Following this type of approach questions may be raised by your line manager such as “why do you have to do this?” and it gives you the opportunity to explain the impact it has on teaching and learning and consequence if it is not done.  It might also raise issues about whether it is the right task for you to be doing or whether it is really someone else’s responsibility – this is certainly the case with some administrative jobs that can be quite time consuming but actually could be done by someone other than the librarian giving you more time to devote to your specific role. 

Workload and stress

As librarians we like to present as the ultimate service but if we are not careful we can become overloaded because we do not like to say no. In part this may be a fear of rejection of our library service in the long term but actually being more assertive can help others see the value in what we do. The problem is when we feel under pressure and stressed it can make us try and work harder, skipping breaks, working unpaid extra hours just to demonstrate how superhuman we are. When we add in our domestic commitments too it becomes impossible and we run around in circles achieving less and pleasing no-one. Eventually something has to give. Short term stress can be beneficial and enhance creativity and productivity but when it becomes long term and routine it has a profound effect on our physical and mental health.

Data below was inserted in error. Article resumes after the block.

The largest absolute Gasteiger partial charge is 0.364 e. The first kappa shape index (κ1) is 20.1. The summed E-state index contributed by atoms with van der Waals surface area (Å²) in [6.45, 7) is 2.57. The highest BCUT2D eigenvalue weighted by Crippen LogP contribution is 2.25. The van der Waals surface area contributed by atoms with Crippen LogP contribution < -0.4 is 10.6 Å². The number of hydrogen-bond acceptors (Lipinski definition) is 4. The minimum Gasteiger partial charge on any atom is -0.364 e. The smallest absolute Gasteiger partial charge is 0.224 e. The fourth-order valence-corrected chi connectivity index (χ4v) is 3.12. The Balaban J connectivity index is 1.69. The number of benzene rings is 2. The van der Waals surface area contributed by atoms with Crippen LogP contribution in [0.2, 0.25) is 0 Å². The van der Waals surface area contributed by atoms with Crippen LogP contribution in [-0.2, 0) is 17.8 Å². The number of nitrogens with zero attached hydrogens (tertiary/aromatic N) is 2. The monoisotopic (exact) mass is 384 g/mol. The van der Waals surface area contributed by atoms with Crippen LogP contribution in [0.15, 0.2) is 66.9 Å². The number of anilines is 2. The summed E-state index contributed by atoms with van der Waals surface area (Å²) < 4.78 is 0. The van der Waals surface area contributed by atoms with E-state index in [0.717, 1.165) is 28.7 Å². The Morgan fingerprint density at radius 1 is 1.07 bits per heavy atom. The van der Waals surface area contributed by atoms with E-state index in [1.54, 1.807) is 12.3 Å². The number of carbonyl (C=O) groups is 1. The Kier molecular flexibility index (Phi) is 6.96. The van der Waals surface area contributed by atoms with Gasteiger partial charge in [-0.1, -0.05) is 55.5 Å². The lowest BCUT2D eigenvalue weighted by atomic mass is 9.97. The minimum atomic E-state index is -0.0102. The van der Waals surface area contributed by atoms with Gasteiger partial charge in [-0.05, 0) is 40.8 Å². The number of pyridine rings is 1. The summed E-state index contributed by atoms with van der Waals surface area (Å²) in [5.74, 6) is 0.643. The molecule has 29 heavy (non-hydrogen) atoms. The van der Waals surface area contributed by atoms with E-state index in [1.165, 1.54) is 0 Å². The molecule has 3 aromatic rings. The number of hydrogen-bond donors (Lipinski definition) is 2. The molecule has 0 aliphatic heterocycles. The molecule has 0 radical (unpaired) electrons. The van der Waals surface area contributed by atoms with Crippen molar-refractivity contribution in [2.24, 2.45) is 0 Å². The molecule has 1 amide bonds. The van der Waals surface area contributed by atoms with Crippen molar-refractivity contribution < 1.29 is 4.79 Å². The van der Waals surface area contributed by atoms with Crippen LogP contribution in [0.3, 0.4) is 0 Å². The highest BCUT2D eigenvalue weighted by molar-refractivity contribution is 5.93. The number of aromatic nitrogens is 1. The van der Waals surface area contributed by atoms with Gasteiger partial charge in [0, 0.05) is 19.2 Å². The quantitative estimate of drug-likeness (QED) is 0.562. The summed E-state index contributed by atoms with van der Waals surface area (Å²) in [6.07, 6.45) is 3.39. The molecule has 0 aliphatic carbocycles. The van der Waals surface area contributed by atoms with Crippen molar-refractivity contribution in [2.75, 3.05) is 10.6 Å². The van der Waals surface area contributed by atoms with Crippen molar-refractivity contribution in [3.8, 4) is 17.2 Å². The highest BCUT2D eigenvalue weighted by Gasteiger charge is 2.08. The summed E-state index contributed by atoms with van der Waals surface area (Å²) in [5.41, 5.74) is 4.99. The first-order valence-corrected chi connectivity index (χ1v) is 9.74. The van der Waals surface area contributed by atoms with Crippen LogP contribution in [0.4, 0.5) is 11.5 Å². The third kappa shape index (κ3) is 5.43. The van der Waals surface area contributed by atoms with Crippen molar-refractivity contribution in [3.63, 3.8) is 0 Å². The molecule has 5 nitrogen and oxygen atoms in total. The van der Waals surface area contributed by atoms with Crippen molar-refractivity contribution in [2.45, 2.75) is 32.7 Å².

Stress can be caused by a number of issues but the three main triggers are:

  • time
  • demands
  • change

Using the job description exercise we can help combat all of these potentially inflammatory areas and lessen our risk of stress. We can organise our tasks more efficiently so we only spend time on what we actually need to do to support the school community. The demands put upon us cause stress when either we feel we do not have enough knowledge to complete them or when we feel the job is beneath our capabilities. The exercise will highlight training needs or will make apparent to the line manager that the job might be more suited to someone else in terms of efficiency. The exercise also helps plan for change in terms of what tasks might need to be prioritized and given more time in the future. 

In conclusion